The Plainsboro Township Committee has authorized a Payment in Lieu of Taxes agreement with the congregation of the Mission of St. Vincent DePaul, which operates the St. Joseph’s Seminary site on Mapleton Road.
Under the agreement, the congregation will pay $65,000 to the township in 2011. Each year the payment will increase — up to $100,000 in 2016. After that, the payment will remain at $100,000, plus the amount equal to the yearly tax increase. So, for example, if taxes increase in 2017 by 2 percent, the payment would be $102,000.
Because the Township Committee adopted two ordinances last month that rezone the St. Joseph’s Seminary property to allow for educational and cultural arts uses, as well as for a cemetery zone — the site became legally untaxable. The PILOT agreement is voluntary on part of the congregation.
The process of rezoning of the property began in August, when the Planning Board adopted a Master Plan amendment that designated the zone as an educational and cultural arts area. The ordinances adopted by the Township Committee in November enact that amendment.
The first ordinance preserves the grassy area in front of the stone buildings, known as the "great lawn" and provides a generous setback from the right-of-way on Mapleton Road to the buildings. The goal of the setback is to preserve the front area of the property.
The buildings on site will be zoned for educational and arts type uses, including for schools, performance areas, practice areas, dormitories, eating space, and other uses associated with a school. In the area behind the buildings, there is a smaller setback that would allow for possible building expansions for dormitory space or other space.
The second ordinance creates a zone for cemetery uses that allow things like headstones, mausoleums, and burial places for human remains.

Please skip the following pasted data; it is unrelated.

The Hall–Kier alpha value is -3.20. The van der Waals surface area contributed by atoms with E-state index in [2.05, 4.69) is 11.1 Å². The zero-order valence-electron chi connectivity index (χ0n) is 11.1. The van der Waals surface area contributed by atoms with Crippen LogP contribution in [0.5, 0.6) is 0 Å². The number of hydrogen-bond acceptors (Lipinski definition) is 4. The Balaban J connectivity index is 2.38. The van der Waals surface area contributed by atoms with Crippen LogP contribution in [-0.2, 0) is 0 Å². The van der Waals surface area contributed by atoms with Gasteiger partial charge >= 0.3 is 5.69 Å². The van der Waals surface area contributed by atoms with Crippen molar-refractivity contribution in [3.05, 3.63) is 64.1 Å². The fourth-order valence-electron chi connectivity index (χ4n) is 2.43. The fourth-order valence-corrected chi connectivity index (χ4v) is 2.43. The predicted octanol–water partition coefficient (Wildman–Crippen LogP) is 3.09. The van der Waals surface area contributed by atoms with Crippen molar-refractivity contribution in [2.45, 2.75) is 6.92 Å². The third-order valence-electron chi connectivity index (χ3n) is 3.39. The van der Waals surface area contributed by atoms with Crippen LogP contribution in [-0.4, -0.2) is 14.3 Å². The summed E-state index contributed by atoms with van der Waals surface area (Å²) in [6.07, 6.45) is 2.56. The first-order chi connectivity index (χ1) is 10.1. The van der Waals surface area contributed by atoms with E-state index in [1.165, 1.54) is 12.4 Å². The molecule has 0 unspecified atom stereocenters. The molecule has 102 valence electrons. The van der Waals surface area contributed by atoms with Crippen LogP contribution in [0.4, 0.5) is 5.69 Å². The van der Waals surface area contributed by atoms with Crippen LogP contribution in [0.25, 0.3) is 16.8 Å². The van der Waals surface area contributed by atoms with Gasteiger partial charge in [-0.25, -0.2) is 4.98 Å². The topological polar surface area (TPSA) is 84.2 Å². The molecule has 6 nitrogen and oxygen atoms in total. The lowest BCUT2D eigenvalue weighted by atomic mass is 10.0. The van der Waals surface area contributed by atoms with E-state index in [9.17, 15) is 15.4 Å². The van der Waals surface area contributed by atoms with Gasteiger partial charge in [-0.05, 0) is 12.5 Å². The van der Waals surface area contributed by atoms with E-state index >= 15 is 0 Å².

The seminary will continue to be owned by the Eastern Province of the Congregation of St. Vincent de Paul — known as the Vincentians. The idea is to preserve the buildings and the grounds, and officials said the best way to do so was to bring back the use of the property as it was once envisioned, which was for educational purposes.
St. Joseph’s was built in 1914, when it served as a high school and college seminary for the Vincentians.
The seminary attracted attention this summer when the Princeton International Academy Charter School tried to obtain a variance to operate at the seminary — a necessary step in the state approval process that was halted when a discrepancy in notice requirements was found by the West Windsor-Plainsboro school district and recognized by the Zoning Board. The discrepancy prevented the charter school from opening in September.
However, officials say that the Master Plan amendment and ordinances apparently have nothing to do with PIACS. Rather, it is indicative of the seminary’s goals and plans for the site, as well as officials’ desire to preserve the site and its historical architecture, officials said.
The 44-acre site has reportedly attracted interest from a variety of area institutions, including the Princeton-based American Boychoir, which is exploring the possibility of relocating to the site.
In other business during the December 8 meeting, the Township Committee unanimously adopted a redevelopment agreement with Trammell Crow Company and an application with the Princeton Medical Arts Pavilion Urban Renewal, LLC, for the development of the 150,000 square foot medical office building adjacent to the new hospital site off Route 1.
Township Attorney Michael Herbert said that the township had a broad redevelopment agreement with Princeton HealthCare System, but that in order for developers to come in to develop individual pieces of that 160-acre site — like the medical office building — individual developer agreements would have to be passed.
Trammell Crow Company was selected to develop the new Medical Arts Pavilion at the site of the new hospital campus in Plainsboro, Princeton HealthCare System announced in July.
The 146,971-square foot medical office building will be physically connected to the new University Medical Center of Princeton at Plainsboro. The project is owned by Partners Health Trust, a venture of Trammell Crow Company and a public pension fund advised by Kennedy Associates.